decided: March 10, 1964.
THE FACTORIES INVESTMENT CORPORATION, PETITIONER,
COMMISSIONER OF INTERNAL REVENUE, RESPONDENT.
Before LUMBARD, Chief Judge, and SWAN and SMITH, Circuit Judges.
J. JOSEPH SMITH, Circuit Judge.
The Commissioner determined deficiencies in petitioner Factories Investment Corporation's income tax returns for the fiscal years ending June 30, 1958 and 1959 in the respective amounts of $6,432.05 and $6,474.52, on accumulated earnings of a corporation availed of for the purpose of avoiding tax in respect of its shareholders. The Tax Court sustained the Commissioner, and the taxpayer corporation has appealed. We find no error and affirm the judgment.
There is no real dispute as to the underlying facts, which are set out in considerable detail in the opinion of the Tax Court, 39 T.C. No. 95 (1963). In 1936 Princeton Knitting Mills (Princeton), a Connecticut corporation engaged in the manufacture of knitted fabrics, and recently also simulated fur, was faced with the unappealing prospect of having a mortgagee foreclose on its plant. Princeton's principal stockholders, Max Doft and Harry Fleisher and their wives, organized the petitioner to buy the mortgage.
Since its inception in 1936, petitioner's chief business activity has been leasing property and lending money to Princeton. In 1944 petitioner bought a piece of industrial property in Waterbury, Connecticut for some $60,000. It was immediately rented for $35,000 a year to Princeton, who renovated the building extensively. From time to time the petitioner purchased machinery for the Waterbury building, and in 1954 upped the rental to $40,000 a year.
Though substantial sums have come into petitioner's coffers over the years, little has come out. Factories Investment Corp. has never paid a dividend to its stockholders or salaries to its officers. From 1955 to 1959 its earned surplus increased from $244,016.87 to $335,987.12. During that period, it paid out about $14,000 annually, primarily for income taxes. Its net profit after taxes in each of the years from 1955 to 1959 ran about $23,000. Since the bleak years of the depression, Princeton has prospered, paying considerable amounts in dividends and increasing its net worth to nearly $5,000,000.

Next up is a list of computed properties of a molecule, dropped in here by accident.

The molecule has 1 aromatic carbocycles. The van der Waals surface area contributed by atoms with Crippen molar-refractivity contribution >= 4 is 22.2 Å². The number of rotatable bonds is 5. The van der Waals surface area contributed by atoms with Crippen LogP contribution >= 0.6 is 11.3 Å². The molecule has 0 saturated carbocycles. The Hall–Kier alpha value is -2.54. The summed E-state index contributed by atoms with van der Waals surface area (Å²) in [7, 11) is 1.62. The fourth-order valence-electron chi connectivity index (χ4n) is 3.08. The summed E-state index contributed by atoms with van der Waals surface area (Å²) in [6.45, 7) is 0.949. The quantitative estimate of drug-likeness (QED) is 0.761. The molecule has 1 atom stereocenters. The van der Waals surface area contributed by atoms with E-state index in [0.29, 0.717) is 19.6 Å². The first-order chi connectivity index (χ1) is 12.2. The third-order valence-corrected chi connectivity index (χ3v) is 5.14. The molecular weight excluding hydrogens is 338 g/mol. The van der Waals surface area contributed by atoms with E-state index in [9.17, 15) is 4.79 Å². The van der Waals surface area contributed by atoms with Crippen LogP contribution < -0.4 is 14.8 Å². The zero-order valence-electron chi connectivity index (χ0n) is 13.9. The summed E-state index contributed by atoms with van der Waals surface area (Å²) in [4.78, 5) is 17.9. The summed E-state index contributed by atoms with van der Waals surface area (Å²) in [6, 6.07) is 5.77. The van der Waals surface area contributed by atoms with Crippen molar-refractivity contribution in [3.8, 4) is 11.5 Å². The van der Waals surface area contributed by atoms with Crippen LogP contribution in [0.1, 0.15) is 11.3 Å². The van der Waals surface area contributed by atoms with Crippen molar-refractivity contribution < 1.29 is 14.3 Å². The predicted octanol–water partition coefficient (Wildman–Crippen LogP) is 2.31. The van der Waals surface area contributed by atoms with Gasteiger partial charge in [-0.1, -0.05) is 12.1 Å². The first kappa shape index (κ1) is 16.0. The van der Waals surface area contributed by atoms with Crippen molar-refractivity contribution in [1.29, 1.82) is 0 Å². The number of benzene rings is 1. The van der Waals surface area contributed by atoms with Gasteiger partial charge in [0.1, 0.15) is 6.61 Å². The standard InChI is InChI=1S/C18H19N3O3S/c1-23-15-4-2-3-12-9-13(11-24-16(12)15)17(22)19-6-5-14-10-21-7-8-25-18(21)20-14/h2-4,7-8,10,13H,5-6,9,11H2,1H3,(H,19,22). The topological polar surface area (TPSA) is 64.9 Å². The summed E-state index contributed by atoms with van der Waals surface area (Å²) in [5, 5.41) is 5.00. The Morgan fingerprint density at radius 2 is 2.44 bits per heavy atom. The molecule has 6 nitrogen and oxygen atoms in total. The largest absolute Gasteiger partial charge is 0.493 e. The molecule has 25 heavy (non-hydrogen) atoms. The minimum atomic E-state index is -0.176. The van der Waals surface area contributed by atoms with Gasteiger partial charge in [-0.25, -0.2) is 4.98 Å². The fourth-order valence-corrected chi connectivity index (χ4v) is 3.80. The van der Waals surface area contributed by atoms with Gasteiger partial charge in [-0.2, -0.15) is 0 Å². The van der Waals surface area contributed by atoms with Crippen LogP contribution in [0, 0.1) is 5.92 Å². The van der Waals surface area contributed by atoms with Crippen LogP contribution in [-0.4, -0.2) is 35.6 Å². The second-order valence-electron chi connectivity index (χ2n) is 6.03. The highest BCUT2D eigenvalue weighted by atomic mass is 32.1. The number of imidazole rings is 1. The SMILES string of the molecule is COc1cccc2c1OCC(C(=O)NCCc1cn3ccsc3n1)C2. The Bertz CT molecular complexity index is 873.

Sections 531 and 532 of the Internal Revenue Code of 1954, 26 U.S.C. §§ 531 and 532 (1958), impose an accumulated earnings tax on corporations "formed or availed of for the purpose of avoiding the income tax with respect to its shareholders or the shareholders of any other corporation, by permitting earnings and profits to accumulate instead of being divided or distributed." Section 533 provides that accumulation of earnings and profits "beyond the reasonable needs of the business shall be determinative of the purpose to avoid the income tax with respect to shareholders, unless the corporation by the preponderance of the evidence shall prove to the contrary." However, if in a proceeding before the Tax Court, the taxpayer submits to the Internal Revenue Service a statement of the grounds and facts on which he relies to establish that there has been no unreasonable accumulation, § 534 shifts the burden of proof to the Commissioner with respect to the grounds set out in the taxpayer's statement. See Raymond I. Smith, Inc. v. C.I.R., 292 F.2d 470, 474 (9 Cir. 1961). If the Tax Court decides that profits and earnings have been accumulated beyond the reasonable needs of the business, the taxpayer is not foreclosed from contesting the ultimate issue - whether the corporation has been formed or availed of to avoid income tax on its shareholders. But on the ultimate issue, the taxpayer needs a preponderance of the evidence to prevail. Oyster Shell Products Corp. v. C.I.R., 313 F.2d 449, 453 (2 Cir. 1963).